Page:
The ideal scenario, regardless of the arrangements that are put in place under the European Investment Fund, is for our banks to step up to the plate and be competitive. They need to be able to assess loans, make lending provisions and charge reasonable interest rates, rather than the extortionate rates they currently charge. I know that after I have spoken, I will get phone calls from representatives of the various banking organisations to tell me that I am wrong. Unfortunately, I am not wrong. That has been accepted by Mr. Draghi, who said when he attended an Oireachtas committee meeting some time ago that these organisations are operating a monopoly. Monopolies are, at the very least, very damaging to economies. Mr. Draghi said that a monopoly is being operated in this sector in this State. I remind the Minister of State that monopolies in many parts of the economy are illegal. We have a monopoly in this country's financial services sector.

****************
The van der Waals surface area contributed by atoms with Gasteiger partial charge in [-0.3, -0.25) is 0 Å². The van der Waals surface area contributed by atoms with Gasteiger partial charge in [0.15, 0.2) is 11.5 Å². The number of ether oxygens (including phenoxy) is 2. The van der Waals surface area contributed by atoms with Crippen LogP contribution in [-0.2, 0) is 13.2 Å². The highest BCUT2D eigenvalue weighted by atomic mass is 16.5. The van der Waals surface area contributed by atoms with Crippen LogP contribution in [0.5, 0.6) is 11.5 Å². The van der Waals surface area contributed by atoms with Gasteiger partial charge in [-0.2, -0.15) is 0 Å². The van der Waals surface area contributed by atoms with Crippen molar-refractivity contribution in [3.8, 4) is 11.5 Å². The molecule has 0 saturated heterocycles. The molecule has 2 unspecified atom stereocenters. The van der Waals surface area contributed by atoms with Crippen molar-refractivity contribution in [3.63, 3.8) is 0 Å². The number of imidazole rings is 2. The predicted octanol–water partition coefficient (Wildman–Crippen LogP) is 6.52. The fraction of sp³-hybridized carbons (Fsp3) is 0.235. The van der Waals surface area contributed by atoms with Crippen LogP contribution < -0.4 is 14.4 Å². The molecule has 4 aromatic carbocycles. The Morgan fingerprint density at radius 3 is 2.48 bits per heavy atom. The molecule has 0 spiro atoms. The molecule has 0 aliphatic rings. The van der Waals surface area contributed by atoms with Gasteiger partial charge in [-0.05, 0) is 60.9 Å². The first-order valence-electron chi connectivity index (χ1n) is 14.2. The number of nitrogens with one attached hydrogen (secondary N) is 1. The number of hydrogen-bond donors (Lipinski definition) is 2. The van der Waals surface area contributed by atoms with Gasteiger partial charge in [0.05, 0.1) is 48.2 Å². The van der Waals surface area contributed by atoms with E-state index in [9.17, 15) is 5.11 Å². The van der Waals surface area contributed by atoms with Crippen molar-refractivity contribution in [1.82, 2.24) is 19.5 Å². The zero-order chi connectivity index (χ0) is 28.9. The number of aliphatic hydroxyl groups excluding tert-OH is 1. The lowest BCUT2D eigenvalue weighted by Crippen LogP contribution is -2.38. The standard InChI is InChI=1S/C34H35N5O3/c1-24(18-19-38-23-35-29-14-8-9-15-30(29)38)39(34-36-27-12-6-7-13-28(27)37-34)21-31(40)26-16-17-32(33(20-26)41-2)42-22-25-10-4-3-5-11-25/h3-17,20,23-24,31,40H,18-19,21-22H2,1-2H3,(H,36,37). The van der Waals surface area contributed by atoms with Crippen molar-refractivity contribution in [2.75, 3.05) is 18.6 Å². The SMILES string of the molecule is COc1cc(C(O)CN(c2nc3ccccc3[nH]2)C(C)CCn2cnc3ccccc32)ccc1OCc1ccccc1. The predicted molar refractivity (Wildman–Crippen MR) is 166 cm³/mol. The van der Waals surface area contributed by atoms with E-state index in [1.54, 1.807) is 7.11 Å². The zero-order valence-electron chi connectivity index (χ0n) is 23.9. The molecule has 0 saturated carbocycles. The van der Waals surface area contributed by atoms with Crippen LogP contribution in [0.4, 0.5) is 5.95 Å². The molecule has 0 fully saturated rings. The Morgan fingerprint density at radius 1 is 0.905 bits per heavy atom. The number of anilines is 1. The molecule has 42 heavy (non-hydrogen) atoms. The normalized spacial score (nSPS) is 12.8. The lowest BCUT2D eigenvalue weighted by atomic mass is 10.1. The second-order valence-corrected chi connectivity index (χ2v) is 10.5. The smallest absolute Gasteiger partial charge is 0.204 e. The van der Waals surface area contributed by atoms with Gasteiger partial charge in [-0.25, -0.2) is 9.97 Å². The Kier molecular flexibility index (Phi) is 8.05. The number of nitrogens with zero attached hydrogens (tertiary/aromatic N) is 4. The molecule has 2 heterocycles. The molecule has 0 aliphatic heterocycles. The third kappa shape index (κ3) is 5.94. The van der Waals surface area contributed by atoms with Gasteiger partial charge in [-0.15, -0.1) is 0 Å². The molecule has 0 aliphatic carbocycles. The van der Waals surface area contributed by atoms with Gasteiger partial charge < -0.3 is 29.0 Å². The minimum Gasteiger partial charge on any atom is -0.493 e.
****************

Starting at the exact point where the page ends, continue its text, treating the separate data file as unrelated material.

I welcome the European Investment Fund Agreement Bill 2018 and hope it has the desired impact. SMEs need support. If the Government does nothing else, it should ensure our pillar banks are brought to heel and brought to book. They need to play their role in ensuring SMEs, family homes and the broader economy are funded through reasonable interest rates, rather than the extortionate rates that are being charged by most of our pillar banks at present. I commend the Bill to the House.